A Deep Social Malaise

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Prayers in Charleston, South Carolina. Photo: http://www.abcnew.go.com

What is it like to be an American in America, land of the free and the brave?

A militarized police, which is meant to protect its citizens, can be confrontational and deadly. We’ve seen too many examples of that these past months, though it’s nothing new to our black – and other ethnic minority – citizens. And now we mourn the death of nine more human beings. It’s too easy to write off the killer’s actions as purely racist. Other social and cultural forces are at play.

“Mass killings are a social, not individual, phenomenon, and must be understood as manifestations of a social malaise: the deepening contradictions of American capitalism, and, above all, the increasing resort to violence on the part of the American government at all levels…A quarter-century of war has polluted American politics, culture and the media with the glorification of military violence, incessant fear mongering, and the promotion of anti-immigrant and anti-Muslim sentiment.” (Source: World Socialist Web Site, American militarism and the Charleston killings, June 20, 2015)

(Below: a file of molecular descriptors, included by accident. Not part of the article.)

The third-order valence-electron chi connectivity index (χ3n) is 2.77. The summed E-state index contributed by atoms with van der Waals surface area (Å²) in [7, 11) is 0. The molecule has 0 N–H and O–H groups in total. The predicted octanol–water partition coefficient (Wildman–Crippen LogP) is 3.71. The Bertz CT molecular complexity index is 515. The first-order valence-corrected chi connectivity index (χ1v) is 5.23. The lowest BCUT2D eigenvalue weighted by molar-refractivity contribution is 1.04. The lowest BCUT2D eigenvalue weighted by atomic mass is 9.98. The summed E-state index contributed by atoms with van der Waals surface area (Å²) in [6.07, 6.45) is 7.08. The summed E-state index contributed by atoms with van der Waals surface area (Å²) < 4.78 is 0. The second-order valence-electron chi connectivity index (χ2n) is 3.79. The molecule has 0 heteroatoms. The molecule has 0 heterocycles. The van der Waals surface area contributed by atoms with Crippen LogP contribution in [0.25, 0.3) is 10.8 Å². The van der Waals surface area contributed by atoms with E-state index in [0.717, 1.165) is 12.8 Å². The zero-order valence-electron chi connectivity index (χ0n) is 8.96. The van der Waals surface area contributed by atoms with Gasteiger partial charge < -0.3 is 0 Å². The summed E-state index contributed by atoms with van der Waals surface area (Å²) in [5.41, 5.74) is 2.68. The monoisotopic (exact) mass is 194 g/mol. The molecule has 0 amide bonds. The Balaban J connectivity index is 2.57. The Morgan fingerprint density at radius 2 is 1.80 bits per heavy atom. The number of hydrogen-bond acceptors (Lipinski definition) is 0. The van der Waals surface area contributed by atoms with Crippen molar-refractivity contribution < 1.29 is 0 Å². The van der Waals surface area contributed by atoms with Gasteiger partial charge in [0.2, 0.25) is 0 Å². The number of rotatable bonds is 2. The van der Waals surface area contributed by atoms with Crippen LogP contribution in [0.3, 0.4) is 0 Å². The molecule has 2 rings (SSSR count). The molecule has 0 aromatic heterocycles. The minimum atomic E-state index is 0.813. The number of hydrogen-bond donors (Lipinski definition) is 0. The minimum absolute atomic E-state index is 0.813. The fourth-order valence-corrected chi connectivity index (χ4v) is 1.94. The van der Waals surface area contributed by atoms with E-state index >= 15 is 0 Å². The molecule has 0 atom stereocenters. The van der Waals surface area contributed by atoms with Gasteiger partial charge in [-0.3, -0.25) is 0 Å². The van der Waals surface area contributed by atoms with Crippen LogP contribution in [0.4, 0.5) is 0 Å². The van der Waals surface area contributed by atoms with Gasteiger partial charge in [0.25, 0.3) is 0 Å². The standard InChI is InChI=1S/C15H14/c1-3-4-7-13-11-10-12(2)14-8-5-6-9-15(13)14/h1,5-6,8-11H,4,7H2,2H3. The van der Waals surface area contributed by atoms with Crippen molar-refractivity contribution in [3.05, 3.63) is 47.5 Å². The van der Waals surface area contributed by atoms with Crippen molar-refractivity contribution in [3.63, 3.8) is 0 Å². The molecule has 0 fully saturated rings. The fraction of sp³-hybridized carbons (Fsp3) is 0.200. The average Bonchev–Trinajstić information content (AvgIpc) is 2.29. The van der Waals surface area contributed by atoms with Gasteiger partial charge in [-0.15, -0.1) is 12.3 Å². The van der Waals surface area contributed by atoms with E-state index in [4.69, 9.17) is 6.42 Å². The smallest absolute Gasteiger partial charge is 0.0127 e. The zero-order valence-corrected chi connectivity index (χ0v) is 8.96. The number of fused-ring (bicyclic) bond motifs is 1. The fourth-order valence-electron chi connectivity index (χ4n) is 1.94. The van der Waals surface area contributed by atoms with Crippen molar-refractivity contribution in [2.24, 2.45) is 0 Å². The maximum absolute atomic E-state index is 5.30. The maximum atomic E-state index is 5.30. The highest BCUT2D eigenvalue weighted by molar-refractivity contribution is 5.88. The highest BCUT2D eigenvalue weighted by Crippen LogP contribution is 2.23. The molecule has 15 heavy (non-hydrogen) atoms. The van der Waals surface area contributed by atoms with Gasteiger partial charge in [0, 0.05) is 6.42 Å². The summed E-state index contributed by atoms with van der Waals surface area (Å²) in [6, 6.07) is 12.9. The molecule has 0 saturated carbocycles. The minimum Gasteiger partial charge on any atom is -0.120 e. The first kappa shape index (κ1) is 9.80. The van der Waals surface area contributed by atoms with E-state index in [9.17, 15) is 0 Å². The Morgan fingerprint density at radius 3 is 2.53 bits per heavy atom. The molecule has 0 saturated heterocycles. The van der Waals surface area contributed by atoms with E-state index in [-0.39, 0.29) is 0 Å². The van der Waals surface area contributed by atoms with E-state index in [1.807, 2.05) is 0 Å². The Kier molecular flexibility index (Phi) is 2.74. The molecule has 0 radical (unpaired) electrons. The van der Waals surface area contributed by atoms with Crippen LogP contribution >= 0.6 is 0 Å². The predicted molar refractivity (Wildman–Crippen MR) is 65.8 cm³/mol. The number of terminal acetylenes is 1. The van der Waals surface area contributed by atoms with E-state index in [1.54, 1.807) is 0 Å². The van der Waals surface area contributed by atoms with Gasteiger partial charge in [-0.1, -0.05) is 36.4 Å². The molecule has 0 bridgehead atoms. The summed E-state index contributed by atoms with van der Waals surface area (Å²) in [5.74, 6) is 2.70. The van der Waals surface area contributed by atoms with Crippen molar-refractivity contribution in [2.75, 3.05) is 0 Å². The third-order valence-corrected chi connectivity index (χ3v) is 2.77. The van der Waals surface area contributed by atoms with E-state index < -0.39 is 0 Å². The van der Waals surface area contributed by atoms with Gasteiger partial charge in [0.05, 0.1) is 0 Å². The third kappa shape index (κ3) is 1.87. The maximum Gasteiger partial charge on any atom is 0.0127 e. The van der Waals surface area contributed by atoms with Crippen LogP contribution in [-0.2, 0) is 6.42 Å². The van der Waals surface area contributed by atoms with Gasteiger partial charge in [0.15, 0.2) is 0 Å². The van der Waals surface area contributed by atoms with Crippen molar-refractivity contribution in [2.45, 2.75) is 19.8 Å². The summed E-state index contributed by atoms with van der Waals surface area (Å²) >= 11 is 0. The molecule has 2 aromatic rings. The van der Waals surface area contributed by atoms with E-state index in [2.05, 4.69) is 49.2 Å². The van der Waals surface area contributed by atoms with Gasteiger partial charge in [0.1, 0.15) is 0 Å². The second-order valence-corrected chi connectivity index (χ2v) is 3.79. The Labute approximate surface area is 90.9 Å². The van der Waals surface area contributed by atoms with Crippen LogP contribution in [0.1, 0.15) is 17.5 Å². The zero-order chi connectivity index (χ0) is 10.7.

We’ve had decades to heal our nation and embrace the humanity of all races. But we haven’t gotten very far along that healing path. Perhaps it’s because our government and our capitalist system have created a culture of violence rather than benevolence. Diplomacy and compromise seem to have blown away with the wind. Peace seems an impossibility. African Americans are disproportionately incarcerated. And we incarcerate too many, destroying lives, families and communities. We teach children to fear and diminish their potential and future as a result. We teach adults to fear, too; many of us are afraid of speaking out against authority and speaking up for our rights and the rights of others. And we take away the hope of leading a life of peace, safety, love and opportunity.

Jon Stewart of the Daily Show put the jokes aside to focus on the tragedy of the shooting. Poignantly, he points out the disproportionate response by the U.S. government of a faraway threat from ISIS, where we spend billions and thousands of American and native lives, and the realities of threats at home, where we do little or nothing to change our fundamental culture.

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Emanuel African Methodist Episcopal Church, Charleston, South Carolina. Photo: qz.com

This is wrong. Very, very wrong. What’s it going to take?